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Configuring KPIs for InterSystems Supply Chain Orchestrator

This page describes how to configure definitions for key performance indicators, or KPIs.

Purposes of KPIs

KPIs are quantifiable measures that gauge a company's performance against a set of targets, objectives, or industry peers. KPIs are widely used in supply chain to help stakeholders understand how the business is doing, and what kind of risks exists across the supply chain. The following screenshot shows some supply chain KPIs: every number on the screen is a KPI.

dashboard showing revenue, number of order issues, revenue at risk, late orders, and other KPIs

In Supply Chain Orchestrator™, KPIs serve a second, important role: they can automatically generate issues. This is suitable when the KPI identifies a condition that needs correction.

Configuration Process

To define a KPI, use the following general process:

  1. Define KPI logic conceptually, in business terms, with specific conditions. Usually, this is the information you collect from the business users on how they measure the business using this KPI.

  2. Map KPI logic to the Supply Chain Orchestrator data model and analytics cube as shown in the KPI configuration example.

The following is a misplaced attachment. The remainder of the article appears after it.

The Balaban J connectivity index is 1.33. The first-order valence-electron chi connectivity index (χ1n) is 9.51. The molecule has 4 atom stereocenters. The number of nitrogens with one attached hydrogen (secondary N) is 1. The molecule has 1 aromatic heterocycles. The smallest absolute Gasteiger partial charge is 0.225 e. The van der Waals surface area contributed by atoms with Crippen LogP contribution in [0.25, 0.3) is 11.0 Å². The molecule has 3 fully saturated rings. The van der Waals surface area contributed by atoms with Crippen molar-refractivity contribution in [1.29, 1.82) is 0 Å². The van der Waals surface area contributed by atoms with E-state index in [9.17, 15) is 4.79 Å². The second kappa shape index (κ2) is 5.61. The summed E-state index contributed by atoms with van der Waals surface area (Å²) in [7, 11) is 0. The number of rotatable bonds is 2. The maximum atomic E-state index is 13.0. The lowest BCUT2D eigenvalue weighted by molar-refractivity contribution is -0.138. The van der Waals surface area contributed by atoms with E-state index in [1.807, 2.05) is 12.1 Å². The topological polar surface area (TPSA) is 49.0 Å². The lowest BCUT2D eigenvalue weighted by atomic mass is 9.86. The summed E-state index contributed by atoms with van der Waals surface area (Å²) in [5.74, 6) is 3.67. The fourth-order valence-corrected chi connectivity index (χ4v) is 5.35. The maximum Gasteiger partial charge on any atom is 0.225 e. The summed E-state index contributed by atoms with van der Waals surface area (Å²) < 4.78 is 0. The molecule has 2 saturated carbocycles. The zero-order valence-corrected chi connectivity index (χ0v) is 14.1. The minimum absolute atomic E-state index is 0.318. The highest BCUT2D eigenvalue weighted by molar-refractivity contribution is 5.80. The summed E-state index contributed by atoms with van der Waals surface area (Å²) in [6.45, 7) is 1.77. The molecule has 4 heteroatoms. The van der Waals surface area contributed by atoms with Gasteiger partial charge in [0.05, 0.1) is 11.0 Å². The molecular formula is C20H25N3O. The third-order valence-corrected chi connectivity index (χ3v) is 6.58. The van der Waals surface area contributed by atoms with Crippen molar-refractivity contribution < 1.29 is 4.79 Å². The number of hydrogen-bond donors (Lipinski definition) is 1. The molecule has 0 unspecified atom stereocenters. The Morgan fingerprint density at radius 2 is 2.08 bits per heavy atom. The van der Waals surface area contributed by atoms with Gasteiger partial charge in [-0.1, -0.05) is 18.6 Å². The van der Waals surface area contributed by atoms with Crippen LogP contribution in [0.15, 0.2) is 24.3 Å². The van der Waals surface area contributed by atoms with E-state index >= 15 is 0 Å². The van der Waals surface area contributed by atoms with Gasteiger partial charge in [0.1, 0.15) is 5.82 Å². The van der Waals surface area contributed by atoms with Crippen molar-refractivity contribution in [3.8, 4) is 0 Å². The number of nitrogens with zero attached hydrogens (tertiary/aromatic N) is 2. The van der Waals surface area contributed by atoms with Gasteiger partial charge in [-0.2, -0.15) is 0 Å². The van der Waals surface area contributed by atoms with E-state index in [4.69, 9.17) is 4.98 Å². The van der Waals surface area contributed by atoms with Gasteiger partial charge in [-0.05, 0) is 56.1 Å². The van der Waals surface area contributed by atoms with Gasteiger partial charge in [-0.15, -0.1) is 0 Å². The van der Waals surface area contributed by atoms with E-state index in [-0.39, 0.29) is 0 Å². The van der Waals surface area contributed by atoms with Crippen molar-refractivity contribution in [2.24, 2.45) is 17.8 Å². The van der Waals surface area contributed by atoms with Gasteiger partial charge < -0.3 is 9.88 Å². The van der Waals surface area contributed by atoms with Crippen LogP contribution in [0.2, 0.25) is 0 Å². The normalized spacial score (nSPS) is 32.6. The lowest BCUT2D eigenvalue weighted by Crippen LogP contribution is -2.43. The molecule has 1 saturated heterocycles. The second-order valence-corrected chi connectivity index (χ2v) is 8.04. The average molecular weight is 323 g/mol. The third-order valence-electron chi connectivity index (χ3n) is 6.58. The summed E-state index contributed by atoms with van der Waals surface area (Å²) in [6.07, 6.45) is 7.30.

• Does the data model cover the required business entity, or does the corresponding data model object have all the required attributes?

      If not, extend the data model as needed; see the data model documentation for more details.

    • Check to see if the associated cube meets the KPI requirements. For this process, you will use the Business Intelligence Analyzer. (If the Analyzer is not available, make sure that the namespace is analytics-enabled.)

      If a custom attribute is needed for the KPI, you may need to create your own copy of that cube to include that attribute as either a dimension or a measure. Also, if a new object is created for the KPI, a new cube is required for that object. For information on these topics, see Defining Models for Business Intelligence and related training materialOpens in a new tab.

  3. Map the KPI specification to KPI definition JSON structure. See the KPI configuration example.

  4. Create the KPI definition using the API, and verify the created KPI definition by another API call.

  5. Start using the newly created KPI definition in your application through KPI value API or KPI listing API.

KPI Business Logic

When collecting KPI business logic information, consider the following:

  • What does the KPI measure? Is the goal to measure the number of transactions, or revenues impacted, or average time for specific tasks? Once the metric is defined, make sure it is represented as a cube measure. Once the cube measure is mapped, there are two possible variations for the measure:

    • Raw data. The KPI value is the exact value as what the cube measure defines, such as count, revenue, average time, and so on.